The Impulse to Take Offense

All of us, if we search widely enough, can find ourselves a minority group into which we can fit. Even if you’re a white male, there’s always something about you — your religious or sexual proclivities, your dressing habits, your viewpoint on animals or voting rights or the 2nd Amendment — that will situate you comfortably in the oppressed minority. And if you’re a person of color, a woman, or an immigrant, the task is even easier.

Identifying oneself with a minority group can certainly be a gesture of pride. Knowing there are others like you can bring a sense of security and contentment. It can, for some people, provide an identity that they might otherwise lack — e.g., I may look like a homogenous corporate soldier, but actually I’m a Jewish homosexual hockey fan. Deal with it!

One of the pitfalls of minority identification, however, is the tendency to be offended by the majority, many of whom, it seems, do not understand you and your group. They say rude things and treat you differently than they would one of their own. They seem to view you — and everyone else who isn’t part of the mainstream — like a second-class citizen. Your radar if finely tuned to the slights, real and implied, that society at large is constantly hurling your way. All you want is a little respect, a modicum of decency, not special treatment. But the majority is always degrading [fill in your minority group of choice].

We witnessed another example of this syndrome recently when a popular network TV sitcom aired an episode in which one of the (fictional) characters made a (not very funny) joke about the quality of education in one Asian nation’s medical schools, implying that she wouldn’t trust her doctor if his diploma came from overseas. Soon after the episode aired, citizens of this Republic and immigrants from this Republic and relatives of people from this Republic began to express their outrage that their medical schools — and by extension their minority group — had been the butt of a (not very funny) joke. Letters and petitions were circulated calling for various apologies and boycotts and dismissals, and, eventually, after blowing off some righteously indignant steam, this group went about their business, much of which includes providing superb medical care for patients around the world.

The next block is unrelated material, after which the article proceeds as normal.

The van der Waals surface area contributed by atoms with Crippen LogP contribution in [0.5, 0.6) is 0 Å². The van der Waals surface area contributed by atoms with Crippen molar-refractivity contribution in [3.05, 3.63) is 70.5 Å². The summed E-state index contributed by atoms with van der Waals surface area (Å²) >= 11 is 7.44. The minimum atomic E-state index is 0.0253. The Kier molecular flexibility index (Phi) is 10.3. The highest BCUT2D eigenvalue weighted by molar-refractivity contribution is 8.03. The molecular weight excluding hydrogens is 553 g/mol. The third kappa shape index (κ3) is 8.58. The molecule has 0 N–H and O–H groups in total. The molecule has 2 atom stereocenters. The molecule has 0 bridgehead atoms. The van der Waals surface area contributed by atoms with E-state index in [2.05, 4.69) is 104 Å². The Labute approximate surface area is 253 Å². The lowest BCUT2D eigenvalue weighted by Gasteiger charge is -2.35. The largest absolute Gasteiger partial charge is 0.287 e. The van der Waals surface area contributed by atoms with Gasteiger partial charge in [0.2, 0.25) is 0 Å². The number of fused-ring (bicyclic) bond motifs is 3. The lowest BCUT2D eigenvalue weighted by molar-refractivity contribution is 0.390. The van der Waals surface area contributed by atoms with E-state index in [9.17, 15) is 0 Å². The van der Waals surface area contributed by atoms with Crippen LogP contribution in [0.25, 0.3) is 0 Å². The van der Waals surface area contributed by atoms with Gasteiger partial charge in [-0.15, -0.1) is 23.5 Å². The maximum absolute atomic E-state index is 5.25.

Blinded by the rage one understandably feels when one senses “discrimination,” this group and their spokespeople missed a crucial point: this stupid joke was uttered by a stupid character on a stupid TV show, a mindless entertainment that makes no pretensions to factual accuracy, cultural sensitivity, or even a modicum of thoughtfulness — which is probably why so many Americans watch this and other highly rated lint.

Paralyzed by the masochistic pleasure of being offended, of being important enough to be “targeted,” the minority group temporarily loses its collective mind, not realizing that when a fictional character says something boorish, calling for corporate apologies is crazy. Indeed, in a strange, unintentional paradox, it bestows backward legitimacy on the derogatory comment, as though such disposable utterings require a serious response. That the government of Kazakhstan bothered itself with outraged protests against Sacha Baron Cohen’s portrayal of Borat somehow made his performance funnier. Even the bureaucrats were disturbed!

As long as our speech remains free, someone is going to say something offensive about someone else. Indeed, certain declarations about torture emanating from our Justice Department cause great offense to the minority of us who believe in civil liberties and due process. But we must take care to differentiate between assertions of fact and the inane blabbering of fictional jesters. When lowbrow sitcom entertainment is mistaken for gospel truth, we’re all in trouble.

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